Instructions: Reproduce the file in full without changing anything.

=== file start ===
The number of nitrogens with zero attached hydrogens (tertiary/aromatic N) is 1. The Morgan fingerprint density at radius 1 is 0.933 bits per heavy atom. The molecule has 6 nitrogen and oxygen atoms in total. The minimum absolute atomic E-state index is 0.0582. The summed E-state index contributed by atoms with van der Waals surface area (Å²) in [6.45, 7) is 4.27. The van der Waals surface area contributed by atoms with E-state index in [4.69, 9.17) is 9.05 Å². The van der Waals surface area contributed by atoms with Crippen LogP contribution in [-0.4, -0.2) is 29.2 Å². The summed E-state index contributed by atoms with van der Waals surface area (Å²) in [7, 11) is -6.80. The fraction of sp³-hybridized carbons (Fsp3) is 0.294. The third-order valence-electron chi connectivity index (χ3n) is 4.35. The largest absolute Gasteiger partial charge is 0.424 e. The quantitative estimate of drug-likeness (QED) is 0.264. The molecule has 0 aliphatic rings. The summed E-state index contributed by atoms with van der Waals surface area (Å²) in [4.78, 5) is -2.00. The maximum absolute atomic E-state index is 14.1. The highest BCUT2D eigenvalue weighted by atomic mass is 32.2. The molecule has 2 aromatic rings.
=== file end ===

The number of nitrogens with zero attached hydrogens (tertiary/aromatic N) is 1. The Morgan fingerprint density at radius 1 is 0.933 bits per heavy atom. The molecule has 6 nitrogen and oxygen atoms in total. The minimum absolute atomic E-state index is 0.0582. The summed E-state index contributed by atoms with van der Waals surface area (Å²) in [6.45, 7) is 4.27. The van der Waals surface area contributed by atoms with E-state index in [4.69, 9.17) is 9.05 Å². The van der Waals surface area contributed by atoms with Crippen LogP contribution in [-0.4, -0.2) is 29.2 Å². The summed E-state index contributed by atoms with van der Waals surface area (Å²) in [7, 11) is -6.80. The fraction of sp³-hybridized carbons (Fsp3) is 0.294. The third-order valence-electron chi connectivity index (χ3n) is 4.35. The largest absolute Gasteiger partial charge is 0.424 e. The quantitative estimate of drug-likeness (QED) is 0.264. The molecule has 0 aliphatic rings. The summed E-state index contributed by atoms with van der Waals surface area (Å²) in [4.78, 5) is -2.00. The maximum absolute atomic E-state index is 14.1. The highest BCUT2D eigenvalue weighted by atomic mass is 32.2. The molecule has 2 aromatic rings.